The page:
Today, we’re open sourcing prom-authzed-proxy!
Authzed is a database and service that stores, computes, and validates your application’s permissions.
Developers create a schema that models their permissions requirements and use a client library, such as this one, to apply the schema to the database, insert data into the database, and query the data to efficiently check permissions in their applications.
Last week, I wrote about how we’re maintaining a single observability stack for both internal and external usage.
For SaaS products to truly become Cloud Native, they can no longer be treated as a black-box – even services you don’t run yourself must also be made observable.
To that end, there’s now a metrics tab for each Permissions System in the Authzed dashboard that exposes latency metrics. When a user visits that page, their browser makes Prometheus API requests to the very same Prometheus deployment that we use internally.
To secure these requests, we built prom-authzed-proxy. And best of all, there is nothing in prom-authzed-proxy that makes it specific to our usage: anybody can use it to secure Prometheus. The proxy was built to have absolutely no assumptions about the schema of the Permission System or the metrics in Prometheus!
Proxying queries to Prometheus is not a new concept. In fact, it is the recommended way that the Prometheus community prescribes to implement secure querying. prom-label-proxy is a Prometheus community project that enforces that a particular label is present within a Prometheus request. By running prom-label-proxy, one can guarantee that requests are filtered down to only results from their Permissions System. However, this proxy has no means of authorizing that the request has access to the Permissions System that will be enforced on the query.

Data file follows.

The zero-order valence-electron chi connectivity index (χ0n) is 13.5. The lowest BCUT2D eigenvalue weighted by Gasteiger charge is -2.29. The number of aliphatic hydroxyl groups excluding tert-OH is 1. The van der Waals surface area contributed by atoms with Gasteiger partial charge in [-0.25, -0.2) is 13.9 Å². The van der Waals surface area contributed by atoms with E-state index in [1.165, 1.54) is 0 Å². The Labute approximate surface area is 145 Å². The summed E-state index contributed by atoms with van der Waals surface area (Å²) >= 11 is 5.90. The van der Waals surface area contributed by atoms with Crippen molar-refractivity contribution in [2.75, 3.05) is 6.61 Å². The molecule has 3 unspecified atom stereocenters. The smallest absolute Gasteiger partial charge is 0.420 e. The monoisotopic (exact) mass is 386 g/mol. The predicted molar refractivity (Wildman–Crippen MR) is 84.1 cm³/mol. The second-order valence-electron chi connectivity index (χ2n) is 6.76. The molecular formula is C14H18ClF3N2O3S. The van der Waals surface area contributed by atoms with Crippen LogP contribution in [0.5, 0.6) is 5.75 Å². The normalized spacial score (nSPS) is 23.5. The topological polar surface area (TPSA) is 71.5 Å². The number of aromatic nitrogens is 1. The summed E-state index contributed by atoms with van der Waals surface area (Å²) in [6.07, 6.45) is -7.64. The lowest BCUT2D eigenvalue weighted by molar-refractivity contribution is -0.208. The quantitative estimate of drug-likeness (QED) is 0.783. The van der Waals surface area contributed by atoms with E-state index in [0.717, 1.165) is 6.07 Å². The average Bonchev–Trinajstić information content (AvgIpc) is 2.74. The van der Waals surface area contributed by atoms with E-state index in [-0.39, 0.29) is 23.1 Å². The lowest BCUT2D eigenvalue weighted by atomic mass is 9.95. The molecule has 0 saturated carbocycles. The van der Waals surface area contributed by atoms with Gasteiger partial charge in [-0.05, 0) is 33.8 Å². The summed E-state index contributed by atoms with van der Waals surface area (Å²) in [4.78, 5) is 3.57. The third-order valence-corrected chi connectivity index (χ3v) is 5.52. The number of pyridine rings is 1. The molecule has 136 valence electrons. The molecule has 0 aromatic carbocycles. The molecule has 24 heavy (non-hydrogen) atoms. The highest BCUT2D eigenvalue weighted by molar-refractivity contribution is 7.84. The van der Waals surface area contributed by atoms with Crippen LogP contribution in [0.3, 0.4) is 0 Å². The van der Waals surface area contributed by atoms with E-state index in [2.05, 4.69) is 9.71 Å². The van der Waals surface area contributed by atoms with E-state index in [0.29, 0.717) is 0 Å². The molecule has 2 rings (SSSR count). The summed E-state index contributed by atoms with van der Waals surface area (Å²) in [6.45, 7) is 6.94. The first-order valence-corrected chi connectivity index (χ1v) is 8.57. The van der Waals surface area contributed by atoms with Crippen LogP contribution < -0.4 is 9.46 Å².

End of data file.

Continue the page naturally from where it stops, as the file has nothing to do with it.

This is where prom-authzed-proxy comes in: prom-authzed-proxy is configured at startup with almost all of the arguments required to perform an Authzed permissions check.
The remaining arguments are parsed off of each request to the proxy: the contents of the Bearer Token is used as the Subject ID and the value of query parameter specified in the proxy’s
--object-id-parameter flag is used as the Object ID.
If the permissions check fails, the proxy returns an HTTP 403, otherwise it processes the request with the same library that handles requests internally to prom-label-proxy.
Next Time on…
In the future, we’ll break down how to scale Prometheus to handle the cardinality imposed by labeling all of our metrics with each Permissions System.
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